cover image Truman Capote: A Literary Life at the Movies

Truman Capote: A Literary Life at the Movies

Tison Pugh. Univ. of Georgia, $28.95 (304p) ISBN 978-0-8203-4669-4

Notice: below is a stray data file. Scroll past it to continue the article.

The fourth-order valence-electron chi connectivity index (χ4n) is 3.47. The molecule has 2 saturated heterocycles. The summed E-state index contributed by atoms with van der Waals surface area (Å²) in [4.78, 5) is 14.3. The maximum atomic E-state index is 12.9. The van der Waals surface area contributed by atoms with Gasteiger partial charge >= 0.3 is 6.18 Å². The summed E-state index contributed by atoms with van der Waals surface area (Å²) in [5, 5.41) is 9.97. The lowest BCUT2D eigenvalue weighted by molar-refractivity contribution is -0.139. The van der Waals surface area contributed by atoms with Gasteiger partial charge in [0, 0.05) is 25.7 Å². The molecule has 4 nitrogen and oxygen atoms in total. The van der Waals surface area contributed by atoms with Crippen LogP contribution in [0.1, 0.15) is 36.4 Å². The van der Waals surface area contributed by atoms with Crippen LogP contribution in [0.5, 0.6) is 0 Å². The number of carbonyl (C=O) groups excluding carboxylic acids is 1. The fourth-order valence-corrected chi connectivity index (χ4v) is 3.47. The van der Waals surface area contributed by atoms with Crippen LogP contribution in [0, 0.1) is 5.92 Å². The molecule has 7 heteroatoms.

While Truman Capote is known as an esteemed literary author, it is surprising to learn just how complicated his relationship with Hollywood was. In Pugh's (Queer Chivalry) newest book, he explores Capote's contributions to film despite his opining that film was not "the greatest living thing." Of course, much of Capote's writing has been adapted to film%E2%80%94most notably Breakfast at Tiffany's and In Cold Blood%E2%80%94but he also contributed to various screenplays and even gained his own controversial form of celebrity. Capote "was famous for being famous, as much as he was revered as a remarkably talented writer" writes Pugh. Each chapter concerns itself with different aspects of his life and writings from his aforementioned celebrity, which led to cameos in films like Annie Hall, to the contrasts between his novella, Breakfast at Tiffany's, and that of the film to the subsequent depictions of Capote in cinema, in films like Capote and Infamous. With thick paragraphs on every page, each chapter is its own academic essay, with enough content to be stretched into a full collegiate course. This makes for dense reading but also opens many avenues of film and literature to explore as well. It's a hefty book yet rich with insight into Capote's literary and cinematic achievements. (May)